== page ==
What makes Latvia a unique country to travel to?
Latvia is a stable democracy and has one of the fastest growing economies in the European Union. On January 1, 2014, Latvia is set to join the euro zone. , Most goods and services can be found in the capital of Latvia, Riga. However, in other areas outside of the capital, many western goods and services cannot be located.
Latvia is a relatively safe country, and crime is generally non-violent in nature; however, serious violent assaults and robberies have occurred. Harassment of foreigners, ethnic minorities, and homosexuals has also occurred in Latvia.
The Riga Tourist Police Unit has a 24/7 English-speaking operator at 371 6718 1818 and English-speaking officers who frequently patrol the Old City. The most common crimes encountered by foreign tourists are purse snatching, pick-pocketing, and mugging, especially during the summer tourism season. Tourists -- particularly those carrying backpacks -- are targeted by individuals or small groups of thieves working together. Riga’s Old Town (Vecriga), Central train station (Dzelzcela stacija), Central bus station (Autoosta) and Central market (Centraltirgus) are crowded public places that are targeted by thieves.
Please be aware that there are numerous scam artists targeting foreigners in the tourist pubs and restaurants. You should pay special attention to the drink prices at bars. There have been instances of travelers being charged exorbitant prices. Bills have been as high as several thousand dollars for drinks, and in some establishments the management may use force to secure payment.
If possible, you should avoid walking alone at night and avoid using ATMs after dark.
In addition, Internet crime is a growing concern in Latvia. Common fraudulent schemes involve both Internet auction sites and Internet job-search sites. In the first scam, criminals offer you valuable items for sale at low prices on Internet auctions and request that your payments are sent by wire transfer to a bank in Latvia or through a fraudulent escrow site that they have created themselves. In this scheme, your money passes through a bank in Latvia and is quickly withdrawn at an ATM or transferred to a bank in another country. It is very difficult in these cases to discover the identities of the account holders or recover the funds.
The second common scam involves identity theft through false job offers. In this scheme, a company claiming to be located in Latvia, but which has a non-existent address, offers you employment as a U.S.-based agent or freight forwarder. When you respond to the job offer, commonly posted on one of several popular Internet job sites, you are asked for a Social Security Number and other identifying information under the guise of conducting a background check.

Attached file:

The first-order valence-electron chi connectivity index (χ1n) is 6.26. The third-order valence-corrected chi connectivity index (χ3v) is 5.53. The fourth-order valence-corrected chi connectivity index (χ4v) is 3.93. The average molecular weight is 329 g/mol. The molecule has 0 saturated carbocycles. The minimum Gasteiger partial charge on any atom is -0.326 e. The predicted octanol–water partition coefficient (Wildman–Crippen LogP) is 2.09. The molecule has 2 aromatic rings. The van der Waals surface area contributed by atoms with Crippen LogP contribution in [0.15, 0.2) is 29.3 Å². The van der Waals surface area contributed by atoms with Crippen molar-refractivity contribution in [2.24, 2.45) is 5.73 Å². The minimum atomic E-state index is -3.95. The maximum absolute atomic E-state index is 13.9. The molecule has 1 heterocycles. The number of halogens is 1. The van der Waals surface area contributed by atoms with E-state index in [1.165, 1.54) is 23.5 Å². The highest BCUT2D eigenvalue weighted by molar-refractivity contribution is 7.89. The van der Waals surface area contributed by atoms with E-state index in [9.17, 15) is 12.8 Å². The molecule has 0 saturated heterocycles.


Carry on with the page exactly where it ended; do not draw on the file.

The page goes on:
Don’t buy counterfeit and pirated goods, even if they are widely available. Not only are the bootlegs illegal to bring back into the United States, but by buying them you may also be breaking local law. While you are traveling in another country, you are subject to its laws even if you are a U.S. citizen.
Foreign laws and legal systems can be vastly different than our own, and criminal penalties vary from country to country. There are also some things that might be legal in the country you visit, but still illegal in the United States. For example, you can be prosecuted under U.S. law if you buy pirated goods abroad. Engaging in sexual conduct with children or using or disseminating child pornography in a foreign country is a crime prosecutable in the United States.
If you do something illegal in Latvia, your U.S. passport won’t help you avoid arrest or prosecution. Persons violating Latvian laws, even unknowingly, may be expelled, arrested, or imprisoned. Penalties for possessing, using, or trafficking illegal drugs in Latvia are severe, and convicted offenders can expect long jail sentences and heavy fines.
Based on the Vienna Convention on Consular Relations, bilateral agreements with certain countries, and customary international law, if you are arrested in Latvia, you have the option to request that the police, prison officials, or other authorities alert the U.S. Embassy of your arrest, and to have communications from you forwarded to the U.S. Embassy.
Latvian (official) 56.3%, Russian 33.8%, other 0.6% (includes Polish, Ukrainian, and Belarusian), unspecified 9.4%; note - data represent language usually spoken at home.
Medical Facilities and Health Information
The quality of medical care in Latvia continues to improve, but still often falls short of Western standards. Latvia has many highly trained medical professionals, but hospitals and clinics still suffer from a lack of equipment and resources. The 2008-2009 economic crisis has resulted in further strains in health service budgets. Many doctors speak at least some English. There are few private clinics in major cities that offer services equal to Western European or U.S. standards. Elderly travelers and those with health problems may be at increased risk.